Harm of Vitamin A Excess

The toxic side effects of vitamin A mainly depend on the intake of retinol and retinyl ester, and are related to the physiological and nutritional status of the body. A liver vitamin A concentration of more than 300 mg/g is considered to be excessive and causes a corresponding clinical toxicity. Clinical manifestations of acute vitamin A overdose include severe rashes, headaches, and pseudo-cerebral coma leading to rapid death. Chronic overdose is relatively more common, with clinical manifestations including central nervous system disorders, liver fibrosis, ascites, and skin damage. Recently, it has been reported that bone marrow suppression caused by excessive vitamin A in infants and hypercalcemia caused by excessive chronic vitamin A in adults. Studies have found that oil-based vitamin A or liver-derived vitamin A is only one-tenth the toxicity of hydrated, emulsified and solid retinol supplements.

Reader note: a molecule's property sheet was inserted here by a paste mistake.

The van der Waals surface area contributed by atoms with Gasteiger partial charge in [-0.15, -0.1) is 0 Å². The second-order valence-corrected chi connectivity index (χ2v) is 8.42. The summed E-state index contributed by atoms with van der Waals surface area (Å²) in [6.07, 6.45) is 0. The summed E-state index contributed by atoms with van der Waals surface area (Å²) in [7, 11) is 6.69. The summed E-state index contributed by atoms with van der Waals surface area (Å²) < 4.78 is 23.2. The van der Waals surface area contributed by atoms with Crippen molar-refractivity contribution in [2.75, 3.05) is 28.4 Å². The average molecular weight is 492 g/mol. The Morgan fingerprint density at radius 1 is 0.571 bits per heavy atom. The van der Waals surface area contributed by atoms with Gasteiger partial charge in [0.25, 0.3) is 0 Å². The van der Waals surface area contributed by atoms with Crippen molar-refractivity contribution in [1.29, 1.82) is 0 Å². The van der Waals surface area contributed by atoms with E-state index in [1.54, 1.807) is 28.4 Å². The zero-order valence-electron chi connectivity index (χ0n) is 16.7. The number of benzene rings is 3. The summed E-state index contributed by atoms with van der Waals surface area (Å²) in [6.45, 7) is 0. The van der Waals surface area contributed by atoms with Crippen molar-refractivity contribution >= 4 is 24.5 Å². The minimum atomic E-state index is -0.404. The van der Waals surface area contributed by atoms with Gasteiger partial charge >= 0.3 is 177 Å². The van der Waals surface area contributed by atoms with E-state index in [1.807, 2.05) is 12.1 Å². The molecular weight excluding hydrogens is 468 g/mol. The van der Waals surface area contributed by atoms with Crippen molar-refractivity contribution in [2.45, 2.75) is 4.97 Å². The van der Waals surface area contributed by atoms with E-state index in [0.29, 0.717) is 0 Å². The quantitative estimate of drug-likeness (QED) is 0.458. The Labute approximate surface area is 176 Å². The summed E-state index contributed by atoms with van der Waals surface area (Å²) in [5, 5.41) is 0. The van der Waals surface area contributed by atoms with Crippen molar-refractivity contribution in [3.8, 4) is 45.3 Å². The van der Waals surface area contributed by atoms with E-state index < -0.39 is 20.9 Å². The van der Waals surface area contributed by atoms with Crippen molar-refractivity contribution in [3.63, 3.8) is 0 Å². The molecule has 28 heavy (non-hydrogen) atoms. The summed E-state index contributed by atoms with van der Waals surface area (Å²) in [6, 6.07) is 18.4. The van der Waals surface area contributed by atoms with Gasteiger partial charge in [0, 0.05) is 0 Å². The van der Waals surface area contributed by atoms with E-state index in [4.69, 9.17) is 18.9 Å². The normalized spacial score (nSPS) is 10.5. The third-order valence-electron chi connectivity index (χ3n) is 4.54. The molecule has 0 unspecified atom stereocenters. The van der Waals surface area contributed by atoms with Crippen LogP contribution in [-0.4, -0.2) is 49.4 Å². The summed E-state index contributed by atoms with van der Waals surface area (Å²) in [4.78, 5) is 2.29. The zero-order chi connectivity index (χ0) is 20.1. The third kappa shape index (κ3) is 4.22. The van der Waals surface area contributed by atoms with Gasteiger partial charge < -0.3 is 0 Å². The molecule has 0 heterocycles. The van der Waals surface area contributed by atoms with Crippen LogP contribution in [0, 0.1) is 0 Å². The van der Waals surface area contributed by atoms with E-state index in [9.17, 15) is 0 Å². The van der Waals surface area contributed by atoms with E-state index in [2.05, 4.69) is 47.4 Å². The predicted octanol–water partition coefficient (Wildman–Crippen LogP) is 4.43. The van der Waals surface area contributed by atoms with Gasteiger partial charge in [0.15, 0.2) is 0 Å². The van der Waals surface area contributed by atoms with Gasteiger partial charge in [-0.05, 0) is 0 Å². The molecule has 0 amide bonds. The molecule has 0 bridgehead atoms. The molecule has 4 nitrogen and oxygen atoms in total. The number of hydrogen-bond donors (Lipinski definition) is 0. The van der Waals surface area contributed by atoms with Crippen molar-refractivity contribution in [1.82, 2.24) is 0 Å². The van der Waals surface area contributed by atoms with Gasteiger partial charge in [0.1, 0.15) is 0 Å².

Teratogenic effects:
Studies have confirmed that 13-cis retinoic acid has teratogenic effects, and it is feared that human vitamin D may be teratogenic in large doses. A large number of animal experiments have confirmed that excessive vitamin A can cause embryo malformation. Epidemiological data suggest that excessive intake of pre-formed vitamin A can cause birth defects. The most sensitive period is the embryogenesis period (early pregnancy). The birth defects caused by excess vitamin A mainly occur in organs that evolved from brain nerves, such as craniofacial malformations, central nervous system malformations (excluding neural tube defects), thyroid and Heart malformation, etc. It is estimated that long-term daily intake of pre-formed vitamin A over 10,000 IU can cause teratogenicity. These birth defects may occur in oral retinol analogs for the treatment of skin diseases. Topical use of vitamin A analogues in early pregnancy leads to little or no risk of growth abnormalities.
Liver damage:
Animal experiments and human experimental data have confirmed that there is a very clear causal relationship between vitamin A excess and liver dysfunction. This is because the liver is the main storage organ of vitamin A and the main target organ of vitamin A toxicity. Hepatic abnormalities caused by excess vitamin A include reversible elevation of liver enzyme activity, liver fibrosis, cirrhosis and death.